You probably have a lot of software installed on your Linux servers. Of course, each of those packages depends on other packages to function properly. You might even have a situation where you’ve developed a website or application that depends on a very particular version of a package.

For example, say you’ve built a web application that uses PHP 7.4 and you know that upgrading to PHP 8 might break the entire system—you certainly don’t want that. Although you should probably ensure your web application can run on the latest version of the software, that includes the latest bug fixes and vulnerability patches, we all know that takes some time.

SEE: Linux service control commands (TechRepublic Premium)

What do you do? If your operating system of choice uses apt, holding a package back from getting upgraded is quite simple. Let me show you how.

How to hold a package back with apt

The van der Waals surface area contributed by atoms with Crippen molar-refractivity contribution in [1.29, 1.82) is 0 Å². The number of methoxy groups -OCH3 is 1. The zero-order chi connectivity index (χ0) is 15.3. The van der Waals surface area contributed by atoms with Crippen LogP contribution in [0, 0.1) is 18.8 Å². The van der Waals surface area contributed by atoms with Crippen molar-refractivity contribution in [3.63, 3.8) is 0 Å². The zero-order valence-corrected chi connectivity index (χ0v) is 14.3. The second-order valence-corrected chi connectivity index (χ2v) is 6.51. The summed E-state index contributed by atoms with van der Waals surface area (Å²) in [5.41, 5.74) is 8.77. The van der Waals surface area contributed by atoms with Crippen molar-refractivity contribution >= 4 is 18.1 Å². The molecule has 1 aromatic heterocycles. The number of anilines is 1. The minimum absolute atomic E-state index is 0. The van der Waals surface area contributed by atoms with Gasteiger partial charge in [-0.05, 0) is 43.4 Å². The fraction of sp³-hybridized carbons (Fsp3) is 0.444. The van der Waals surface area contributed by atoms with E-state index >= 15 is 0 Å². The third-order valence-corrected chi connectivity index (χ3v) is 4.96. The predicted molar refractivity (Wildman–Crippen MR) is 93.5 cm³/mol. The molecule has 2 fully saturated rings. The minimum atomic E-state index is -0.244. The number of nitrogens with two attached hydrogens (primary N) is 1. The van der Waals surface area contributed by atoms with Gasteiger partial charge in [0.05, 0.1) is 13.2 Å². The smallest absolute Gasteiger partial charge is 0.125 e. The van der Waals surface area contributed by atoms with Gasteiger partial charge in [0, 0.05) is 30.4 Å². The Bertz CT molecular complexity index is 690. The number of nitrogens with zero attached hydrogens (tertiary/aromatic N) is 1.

Holding a package back with apt can be done with a single command. Let’s say the package in question is php7.4 and you want to make sure it isn’t upgraded. For that, you would issue the command:

sudo apt-mark hold php7.4

It really is that simple. Now, let’s say you eventually retool your web application so it’ll work with PHP 8. How do you unmark php7.4 for an upgrade? You issue the command:

sudo apt-mark unhold php7.4

The next time you run sudo apt-get upgrade, if PHP 8 is available for your system, it’ll be upgraded. This is a really important tool to use for your development and production systems. Just make sure you don’t mark too many applications to be held, otherwise, you could wind up with an operating system filled with vulnerable software.

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